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HP Photosmart Premium C309g review: HP Photosmart Premium C309g

HP has seemingly stuffed the Photosmart Premium C309g with every feature it could think of, while still delivering a well-rounded all-in-one inkjet printer. The touchscreen display is genuinely useful, its wireless-networking support is excellent, and it offers good all-round performance

Nicholas James

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3 min read

HP's indulged in some bandwagon-jumping with the Photosmart Premium C309g. It's taken one of its multi-function printers and strapped what looks like an iPhone on the front. But, far from a phone, it's an 89mm (3.5-inch) 'TouchSmart' display that does away with the myriad buttons common to most all-in-one printers and makes the £180 C309g a cinch to set up.

orig-c309.jpg
7.5

HP Photosmart Premium C309g

The Good

Good touch-sensitive screen; excellent driver bundle.

The Bad

Noisy; expensive.

The Bottom Line

Good all-round performance and a great touchscreen make the HP Photosmart Premium C309g an appealing purchase for both home and small-office users. Its support for wireless networking is excellent and it's easy to set up, while the Windows software bundle is well thought-out and useful. We think it's a smart buy

Simple set-up
The C309g could well be the simplest printer we've ever set up. Plug it in, switch it on, and it'll look for wireless networks. Pick the one you want from the list on the built-in display, use the soft keyboard to enter the relevant password, and you're ready to go. The same bright, colourful and high-resolution screen displays the level of remaining ink, controls the copier and lets you print a range of pre-defined forms, including Sudoku grids, music paper and monthly or weekly calendars.

If you have a Snapfish account for sharing and printing photos online, you can log in via the display to upload photos from the integrated card slots or print pictures from your online album. It's a great bragging point and, once the photos have loaded, they print quickly enough, although scrolling through albums is slow and frustrating.

The downside of the smart display is the printer's bland appearance. There's just one button on the front -- for power -- lost in a sea of dark brown plastic. We also found that the C309g didn't always work happily with our PC. We asked it to scan to the computer, and it told us to 'Try starting scan from computer'. We did this, courtesy of the excellent driver, which makes it easy to scan multi-page documents into a single file and manipulate the results without using third-party apps. The editing tools are minimal, but they do let you crop, correct colours and sharpen the results, so they cover the major bases.

In general, the C309g's software bundle is pretty good (as you'd hope, considering how long it takes to install), and we were particularly impressed by the linked comparison-shopping engine that pulls in the best prices for ink supplies from a range of retailers, including Dabs and Ebuyer.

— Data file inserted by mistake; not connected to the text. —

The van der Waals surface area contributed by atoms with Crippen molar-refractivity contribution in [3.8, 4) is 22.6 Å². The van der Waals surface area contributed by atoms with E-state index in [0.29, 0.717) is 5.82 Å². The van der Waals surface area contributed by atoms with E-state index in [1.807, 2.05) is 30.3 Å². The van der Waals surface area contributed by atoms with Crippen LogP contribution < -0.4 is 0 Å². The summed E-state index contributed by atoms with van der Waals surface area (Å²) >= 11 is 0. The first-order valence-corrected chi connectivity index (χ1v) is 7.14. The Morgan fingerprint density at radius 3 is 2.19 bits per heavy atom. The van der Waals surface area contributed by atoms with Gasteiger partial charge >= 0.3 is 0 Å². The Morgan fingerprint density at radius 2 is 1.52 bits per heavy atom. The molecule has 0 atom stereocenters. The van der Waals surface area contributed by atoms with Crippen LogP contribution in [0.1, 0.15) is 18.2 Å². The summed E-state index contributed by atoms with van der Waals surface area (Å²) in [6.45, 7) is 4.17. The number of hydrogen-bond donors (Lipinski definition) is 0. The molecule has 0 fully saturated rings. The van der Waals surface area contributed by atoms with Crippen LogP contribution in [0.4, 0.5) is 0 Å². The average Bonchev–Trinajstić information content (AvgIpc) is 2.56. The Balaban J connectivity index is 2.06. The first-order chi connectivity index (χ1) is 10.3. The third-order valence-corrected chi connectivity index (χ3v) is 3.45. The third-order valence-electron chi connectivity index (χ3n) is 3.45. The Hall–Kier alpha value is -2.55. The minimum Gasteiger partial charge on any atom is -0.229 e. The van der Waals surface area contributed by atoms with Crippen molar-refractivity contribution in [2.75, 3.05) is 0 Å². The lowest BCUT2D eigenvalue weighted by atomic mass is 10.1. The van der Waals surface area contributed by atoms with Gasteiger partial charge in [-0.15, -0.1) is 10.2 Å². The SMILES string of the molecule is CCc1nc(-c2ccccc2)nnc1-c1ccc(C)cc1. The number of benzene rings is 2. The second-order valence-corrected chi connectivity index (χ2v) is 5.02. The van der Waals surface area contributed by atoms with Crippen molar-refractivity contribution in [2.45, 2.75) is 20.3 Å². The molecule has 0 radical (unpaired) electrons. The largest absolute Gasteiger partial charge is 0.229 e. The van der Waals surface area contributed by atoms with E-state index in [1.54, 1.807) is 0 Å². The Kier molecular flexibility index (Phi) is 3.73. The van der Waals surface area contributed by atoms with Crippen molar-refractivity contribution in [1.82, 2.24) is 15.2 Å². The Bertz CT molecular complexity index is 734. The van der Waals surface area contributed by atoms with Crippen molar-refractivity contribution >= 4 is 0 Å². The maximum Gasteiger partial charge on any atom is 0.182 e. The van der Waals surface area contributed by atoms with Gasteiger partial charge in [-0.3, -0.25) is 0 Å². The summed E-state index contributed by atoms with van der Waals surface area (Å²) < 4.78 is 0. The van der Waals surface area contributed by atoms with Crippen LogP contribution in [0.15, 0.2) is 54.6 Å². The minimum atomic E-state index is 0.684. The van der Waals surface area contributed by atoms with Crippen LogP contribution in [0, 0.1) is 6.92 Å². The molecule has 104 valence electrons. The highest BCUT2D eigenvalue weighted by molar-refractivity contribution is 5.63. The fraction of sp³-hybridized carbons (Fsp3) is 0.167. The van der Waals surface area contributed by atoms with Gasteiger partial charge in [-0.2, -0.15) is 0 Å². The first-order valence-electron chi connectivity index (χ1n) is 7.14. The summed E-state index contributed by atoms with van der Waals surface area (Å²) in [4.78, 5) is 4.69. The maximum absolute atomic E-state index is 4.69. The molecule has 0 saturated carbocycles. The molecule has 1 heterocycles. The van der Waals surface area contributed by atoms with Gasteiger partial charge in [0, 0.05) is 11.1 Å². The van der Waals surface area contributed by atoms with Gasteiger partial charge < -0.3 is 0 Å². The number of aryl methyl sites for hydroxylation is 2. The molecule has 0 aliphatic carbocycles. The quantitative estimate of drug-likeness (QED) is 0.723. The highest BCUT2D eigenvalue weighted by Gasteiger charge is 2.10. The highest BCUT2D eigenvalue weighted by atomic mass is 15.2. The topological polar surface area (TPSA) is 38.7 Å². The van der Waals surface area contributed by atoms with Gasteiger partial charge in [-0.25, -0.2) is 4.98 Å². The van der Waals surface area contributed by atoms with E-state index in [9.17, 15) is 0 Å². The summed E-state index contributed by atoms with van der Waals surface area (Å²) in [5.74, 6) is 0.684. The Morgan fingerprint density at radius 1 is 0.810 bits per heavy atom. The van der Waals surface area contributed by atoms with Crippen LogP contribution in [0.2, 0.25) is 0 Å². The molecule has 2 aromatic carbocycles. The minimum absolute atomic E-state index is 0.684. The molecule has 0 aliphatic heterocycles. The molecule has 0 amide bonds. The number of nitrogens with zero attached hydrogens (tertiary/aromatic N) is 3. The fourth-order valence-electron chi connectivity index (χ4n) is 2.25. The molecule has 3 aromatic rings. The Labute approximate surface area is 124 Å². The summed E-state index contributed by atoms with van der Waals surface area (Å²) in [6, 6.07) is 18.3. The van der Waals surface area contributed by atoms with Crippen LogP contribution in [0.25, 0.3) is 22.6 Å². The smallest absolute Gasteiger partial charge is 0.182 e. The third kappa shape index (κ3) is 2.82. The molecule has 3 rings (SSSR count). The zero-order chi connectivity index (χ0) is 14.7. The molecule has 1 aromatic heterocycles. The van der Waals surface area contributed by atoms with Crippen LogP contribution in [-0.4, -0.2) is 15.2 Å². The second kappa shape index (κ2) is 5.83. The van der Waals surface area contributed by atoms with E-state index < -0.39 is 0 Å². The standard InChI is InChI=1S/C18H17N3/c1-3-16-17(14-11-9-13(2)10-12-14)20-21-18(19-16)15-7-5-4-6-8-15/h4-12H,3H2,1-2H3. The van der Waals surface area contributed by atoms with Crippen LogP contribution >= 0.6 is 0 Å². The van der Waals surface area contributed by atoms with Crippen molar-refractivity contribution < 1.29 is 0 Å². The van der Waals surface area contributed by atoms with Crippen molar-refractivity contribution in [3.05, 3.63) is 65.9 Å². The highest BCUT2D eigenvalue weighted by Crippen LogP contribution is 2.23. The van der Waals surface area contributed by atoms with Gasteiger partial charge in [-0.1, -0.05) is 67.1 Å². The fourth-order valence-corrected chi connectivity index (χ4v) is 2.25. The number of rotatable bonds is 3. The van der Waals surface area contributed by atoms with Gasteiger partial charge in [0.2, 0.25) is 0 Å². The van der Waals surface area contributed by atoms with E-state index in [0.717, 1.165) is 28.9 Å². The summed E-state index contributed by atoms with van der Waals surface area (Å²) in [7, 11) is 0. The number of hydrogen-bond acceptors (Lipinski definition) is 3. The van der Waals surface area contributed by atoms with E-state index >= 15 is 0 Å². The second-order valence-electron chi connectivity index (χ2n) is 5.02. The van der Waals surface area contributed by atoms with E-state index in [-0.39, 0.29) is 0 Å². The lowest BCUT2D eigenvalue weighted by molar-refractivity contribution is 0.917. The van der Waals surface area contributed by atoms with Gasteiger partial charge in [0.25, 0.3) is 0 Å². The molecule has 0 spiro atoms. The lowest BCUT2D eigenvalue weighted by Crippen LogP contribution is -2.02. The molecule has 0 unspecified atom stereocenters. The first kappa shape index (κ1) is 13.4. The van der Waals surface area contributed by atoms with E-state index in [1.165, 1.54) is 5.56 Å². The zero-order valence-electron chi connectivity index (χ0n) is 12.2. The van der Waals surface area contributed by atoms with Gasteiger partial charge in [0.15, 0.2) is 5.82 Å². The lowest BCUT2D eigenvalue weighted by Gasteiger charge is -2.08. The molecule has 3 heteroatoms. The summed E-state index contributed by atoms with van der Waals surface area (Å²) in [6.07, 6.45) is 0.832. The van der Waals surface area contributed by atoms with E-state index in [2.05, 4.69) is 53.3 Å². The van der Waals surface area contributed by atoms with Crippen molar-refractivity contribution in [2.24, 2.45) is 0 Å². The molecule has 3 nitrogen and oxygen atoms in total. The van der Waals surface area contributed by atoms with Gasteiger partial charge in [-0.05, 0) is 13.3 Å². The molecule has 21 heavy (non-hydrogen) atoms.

Text performance
Draft-quality black text was handled well on photocopy paper, with only slight feathering. Ten pages at this setting were printed in 46 seconds, with a 1-second spool and a 13-second print time for the first page. This is good, but not especially fast, which makes the attendant noise and desk-shaking feel like overkill. Epson's Stylus Photo PX710W and Stylus SX610FW were both faster in this test, but neither machine's results were as good as those of the C309g.

Upping the quality to 'normal' got rid of the feathering but increased the job time to a still acceptable 1 minute and 16 seconds. The 'best' setting takes over four times as long -- 5 minutes and 52 seconds -- but, while the characters are darker, they're no better-formed, so we'd recommend sticking to the normal setting.

Great greyscale
Business graphics were dealt with well, with strong, solid colours and white text on a black background clear and sharp down to eight points with serif text and four points with sans-serif text at both best and normal quality on office paper. At draft quality, the smallest you should expect to go before you see feathering is eight points in both cases. The C309g sailed through our greyscale test at all quality settings, cleanly picking out each tone in a scale of 21 steps, going from white to black with just 5 per cent difference in tone between each.

The C309g proved no less proficient with photos. There are five inks under the hood -- the standard cyan, magenta, yellow and black, and an extra, photo-strength black for more subtle shading. Together, these deliver super-sharp results, with faithful colours and excellent definition in shadow areas. The only thing that let the C309g's photos down slightly was that very dense black areas, such as night skies, had a rather powdery appearance when compared to those of the PX710W.

Conclusion
The HP Photosmart Premium C309g could easily have smacked of desperation. But, although HP has seemingly thrown in every feature it could think of, the C309g remains a well-rounded device, with great performance and a truly useful touchscreen display. It's not a game-changer, and it's not unique -- Lexmark has gone one step further by writing downloadable apps for its touchscreen printer's display -- but it greatly simplifies and enhances the printing experience.

Edited by Charles Kloet

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